2. Latency in copper is about 5 nano sec/m, so with our cable it would be about 75 nano sec. If you treat that latency as 1/2 period, you get a frequency of about 6.7 MHz. Good luck hearing 75 nano secs or 6.7 MHz.

3. How does latency affect sound? So what if the sound is delayed 75 nano secs? What about the latency between the Qobuz or Spotify server and your router? What about the latencies (phase shifts) in the DAC, preamp and amp?

4. How does jitter sound like? What aspect of the sound does it affect and how?

@yoramguy1 Ethernet has lower latency vs wifi, low latency good for jitter. Weakness of your setup is long ethernet cable, not good for latency. I've found both length and quality of ethernet cable matters, to the point I relocated my router very close to my system.

Factual correction for the record (not that it affected the outcome):  The CAT 6 cable we used in the evaluation and I subsequently hardwired is 50' long, not 30' (got it mixed up with my bass guitar cable).

@ghdprentice , thanks!

I actually got sucked now (really for no good reason!) into "hardwiring" the ethernet cable through the crawl space.  Quite a PITA fishing it through 3 different places, but I figured I already have the cable, have the time, and have the poor judgment (and twisted urge?) to proceed with the challenge....

We may be hearing very slight improvement with our turntable, but definitely none with our Sony ES SACD player over wifi.

Like you, I resisted this, for 10 years in our case ever since we moved here.  Again, we have never had an issue or the need to do this.  Needless to say, I am not proceeding to invest in an audiophile grade switch...  :-)




Cool. That was great of you to spend the time to do that! Excellent data point. My partner has better hearing than I, although she cannot describe differences. She can very much hear minute differences.

Running cable in my house would be a big thing, which I have resisted… for about 20 years. So I have had to accept that my streaming sounding as good as my vinyl was indirect evidence of my Netgear Router / extender / streamer made up for direct cabling.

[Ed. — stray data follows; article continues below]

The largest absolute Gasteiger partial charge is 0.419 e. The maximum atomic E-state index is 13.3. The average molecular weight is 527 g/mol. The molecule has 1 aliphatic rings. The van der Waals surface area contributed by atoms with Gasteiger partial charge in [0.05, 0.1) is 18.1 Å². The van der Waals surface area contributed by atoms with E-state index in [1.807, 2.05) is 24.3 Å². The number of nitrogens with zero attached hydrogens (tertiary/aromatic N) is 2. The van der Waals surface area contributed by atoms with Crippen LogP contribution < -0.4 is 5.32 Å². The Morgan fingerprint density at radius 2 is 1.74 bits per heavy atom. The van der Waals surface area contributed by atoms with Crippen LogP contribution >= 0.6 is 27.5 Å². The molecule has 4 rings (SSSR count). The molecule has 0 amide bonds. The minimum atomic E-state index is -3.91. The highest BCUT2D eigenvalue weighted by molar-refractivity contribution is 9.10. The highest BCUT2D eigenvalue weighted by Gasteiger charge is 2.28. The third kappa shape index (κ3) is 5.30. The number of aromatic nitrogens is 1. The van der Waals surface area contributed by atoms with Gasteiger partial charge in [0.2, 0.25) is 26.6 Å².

Hi guys,

Well, I broke down under the overwhelming peer pressure and succumbed to the ethernet gospel.  Did exactly as @nagel suggested -- got a high rated 30' CAT 6 cable off Amazon and ran it along the floor, from the router to the streamer.

My wife and I decided to evaluate it completely blind.

Our listening space is our living room, and the component rack is behind a wall in the study.
My wife has a very refined musical ear and sharper hearing than mine, and like me has been into music and good audio for decades, so she was the evaluator.
I proceeded to unplug and plug (or not...) the ethernet cable from/into the streamer and replay each track at least 3 times in quick succession with blind changes in between (and at times no changes for verification).  We did not touch the volume or any other controls throughout the evaluation. I had my router admin page open on my computer in the study to confirm each time after plugging in that the connection indeed switched from wifi back to wired.
My wife could not see what I was doing and I never told her.  She remained seated in the optimal listening spot in the living room.
I marked the track, setting (wired or wifi) and her feedback on a sheet in the study.
We repeated this for four hi-res Qobuz tracks which we know very well and which cover the important audio aspects - human voice, orchestra, harmonics, percussion, bass, sound stage, dynamic range, etc.

The outcome:  Nothing.  She could not tell any difference after any change with any track.  I 100% agreed with her assessment but we did not communicate during the evaluation and I recused myself since my experience was not blind.

Disclaimer:  We have very few devices sharing 2.4 GHz bandwidth with the streamer, we do not live in a high density area, and our internet download speed is consistently around 350 mbps or better, so our wifi traffic is not challenged. Hence, "your results may vary"... although I have serious doubts.